It’s Only Human
I was all set to write a cute “Look! I’m on vacation, beautiful scenery, all the family . . . and here I am writing” post with pictures to make you all jealous.
Word Press defeated me. No pictures. Sorry.
But while I was musing on the obsession to write that has me working even on vacation, I started wondering why.
Oh, in lieu of pictures, think brisk breeze, the constant roar of the surf in the background. Cliffs, wlaking trails, tall coastal redwoods and picturesque twisted cedars.
The air is almost too cool for t-shirts in the morning. You all have permission to hate me. Especially the people back in Texas. The northern Califoria coast has highs that might hit 70, nighttime lows in the high fifties. Envy me.
Or something. It’s not a cheap vacation, but we do this family get together once a year, usually on the northern California coast. Beautiful scenery, good company . . .
And by the third day, the computer is coming out and I’m typing away. It’s not that I like my job. It’s convenient, the dress casual and so forth, but the pay and the hours suck. Five thirty in the morning, can’t get back to sleep, might as well write. _And_ inspiration is most likely to hit about the time you start thinking of heading for the bed.
But this is vacation. So I’ll go for a walk, work on the jigsaw puzzle–it’s a beaut, need to stop letting my sister choose the puzzles. They take all of us, working sporadically, all week to finish. Yes, another family tradition. Played nine holes of golf Monday. Yes, badly. No, I’m not mentioning any numbers, I play once a year when the golf-mad sister and brother-in-law drag the rest of us out to the links.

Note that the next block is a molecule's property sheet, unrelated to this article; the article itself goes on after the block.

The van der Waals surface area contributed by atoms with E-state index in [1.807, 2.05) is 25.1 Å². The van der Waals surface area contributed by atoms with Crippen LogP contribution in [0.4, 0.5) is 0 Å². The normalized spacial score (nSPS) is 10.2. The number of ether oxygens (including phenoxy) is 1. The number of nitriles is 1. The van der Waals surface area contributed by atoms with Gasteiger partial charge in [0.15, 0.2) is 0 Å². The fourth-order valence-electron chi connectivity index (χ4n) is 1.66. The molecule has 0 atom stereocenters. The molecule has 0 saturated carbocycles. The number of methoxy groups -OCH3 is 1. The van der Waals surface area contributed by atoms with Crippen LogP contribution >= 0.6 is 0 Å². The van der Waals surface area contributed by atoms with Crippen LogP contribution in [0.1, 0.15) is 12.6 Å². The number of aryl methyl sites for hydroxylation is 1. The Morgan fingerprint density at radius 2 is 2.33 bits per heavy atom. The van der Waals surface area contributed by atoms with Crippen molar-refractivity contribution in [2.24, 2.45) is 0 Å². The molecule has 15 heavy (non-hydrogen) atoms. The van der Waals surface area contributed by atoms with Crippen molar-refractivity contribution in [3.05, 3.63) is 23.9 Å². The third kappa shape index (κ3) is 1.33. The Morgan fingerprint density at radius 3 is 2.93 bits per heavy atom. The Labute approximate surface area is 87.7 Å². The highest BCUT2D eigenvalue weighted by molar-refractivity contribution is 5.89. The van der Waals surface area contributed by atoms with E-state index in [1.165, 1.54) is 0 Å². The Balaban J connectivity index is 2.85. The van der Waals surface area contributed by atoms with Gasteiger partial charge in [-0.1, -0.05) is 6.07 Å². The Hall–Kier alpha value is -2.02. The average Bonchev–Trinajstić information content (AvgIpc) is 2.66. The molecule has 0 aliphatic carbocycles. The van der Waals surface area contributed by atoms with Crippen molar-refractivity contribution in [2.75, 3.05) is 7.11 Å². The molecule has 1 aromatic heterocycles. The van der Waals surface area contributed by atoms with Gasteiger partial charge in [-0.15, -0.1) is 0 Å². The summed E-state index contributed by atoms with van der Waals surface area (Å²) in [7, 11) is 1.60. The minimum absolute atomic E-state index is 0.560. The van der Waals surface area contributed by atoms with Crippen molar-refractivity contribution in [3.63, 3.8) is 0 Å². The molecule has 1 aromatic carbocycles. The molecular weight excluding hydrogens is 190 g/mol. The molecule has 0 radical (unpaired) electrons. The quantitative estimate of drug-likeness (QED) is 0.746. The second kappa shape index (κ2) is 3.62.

And then, I’ll get an idea, and just have to write it down, right then. Dinner preps going on around me, as I rush to finish this one idea . . .
I think all creative work must be a little bit like this. The idea hits, and the picture must be at least sketched out, the scene jotted down, the tune hummed a few times, or a quick diagram of that machine . . . Maybe later the craft will be applied, and the combined product of vision, hard work and skill can be enjoyed by many.
But that first flash of inspiration, the idea that won’t shut up, that tiny touch of genius . . . That’s what makes us writers. That spark drives us to get it all down on paper. I don’t know if that can be taught. But I suspect we all have it. I think it is one of the things that lifts us above the rest of the animals. We see it in our minds first, then we make it.
We just aren’t trained to recognize it, aren’t in the habit of thinking in terms of grasping that spark and fanning it into flame. I’ve seen it over and over on fan sites. “I had this neat idea, someone should write it . . . ” answered with “No, _you_ should write it.” And they do. Oh, the first one is rough, but most active readers have a subconscious grasp of the form of a story. The grammar may need work. ::ahem:: punctuation and spelling may be a bit . . . unique. But all that can be fixed. It just takes time and putting in the effort.
Do some people get trained to supress that spark? The public schools certainly seem to try. And the followers of the Progressive Ideals don’t seem to do a lot of thinking . . . but do they still have that spark, deep behind the conditioning? What about the “entitlement mentality” we hear so much about? Is the spark turned toward working the system rather than getting out of it? I certainly hope so. Because without the spark, mankind would still be slowly trying to work out this “fire” thing.
So nurture your spark. You may have to search for it, but it’s there.
Follow it, to write, to make music or pictures. To build new things, invent new gadgets and get us to the stars. See it in your mind, and then bring it out into the Real World.
And then . . . having once let inspiration in, harnessed it to your will . . . you too can obsesively work through your vacation, and enjoy every minute of it.
OK, one last try . . .
Never mind. The Spark is not with me tonight.